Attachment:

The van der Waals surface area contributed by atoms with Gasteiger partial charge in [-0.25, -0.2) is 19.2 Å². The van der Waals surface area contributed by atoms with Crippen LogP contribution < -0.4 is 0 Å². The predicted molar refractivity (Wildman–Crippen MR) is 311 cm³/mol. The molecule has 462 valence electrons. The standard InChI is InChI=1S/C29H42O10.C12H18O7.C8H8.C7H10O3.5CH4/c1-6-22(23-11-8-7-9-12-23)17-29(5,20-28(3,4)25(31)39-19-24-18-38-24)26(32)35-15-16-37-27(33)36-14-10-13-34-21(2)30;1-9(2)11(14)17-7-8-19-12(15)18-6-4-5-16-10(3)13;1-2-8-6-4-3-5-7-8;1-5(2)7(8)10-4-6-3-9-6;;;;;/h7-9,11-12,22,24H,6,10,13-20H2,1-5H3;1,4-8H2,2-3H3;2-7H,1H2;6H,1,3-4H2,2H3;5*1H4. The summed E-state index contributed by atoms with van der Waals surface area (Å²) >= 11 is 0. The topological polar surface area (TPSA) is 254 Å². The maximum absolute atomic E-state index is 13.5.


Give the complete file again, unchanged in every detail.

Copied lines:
The van der Waals surface area contributed by atoms with Gasteiger partial charge in [-0.25, -0.2) is 19.2 Å². The van der Waals surface area contributed by atoms with Crippen LogP contribution < -0.4 is 0 Å². The predicted molar refractivity (Wildman–Crippen MR) is 311 cm³/mol. The molecule has 462 valence electrons. The standard InChI is InChI=1S/C29H42O10.C12H18O7.C8H8.C7H10O3.5CH4/c1-6-22(23-11-8-7-9-12-23)17-29(5,20-28(3,4)25(31)39-19-24-18-38-24)26(32)35-15-16-37-27(33)36-14-10-13-34-21(2)30;1-9(2)11(14)17-7-8-19-12(15)18-6-4-5-16-10(3)13;1-2-8-6-4-3-5-7-8;1-5(2)7(8)10-4-6-3-9-6;;;;;/h7-9,11-12,22,24H,6,10,13-20H2,1-5H3;1,4-8H2,2-3H3;2-7H,1H2;6H,1,3-4H2,2H3;5*1H4. The summed E-state index contributed by atoms with van der Waals surface area (Å²) >= 11 is 0. The topological polar surface area (TPSA) is 254 Å². The maximum absolute atomic E-state index is 13.5.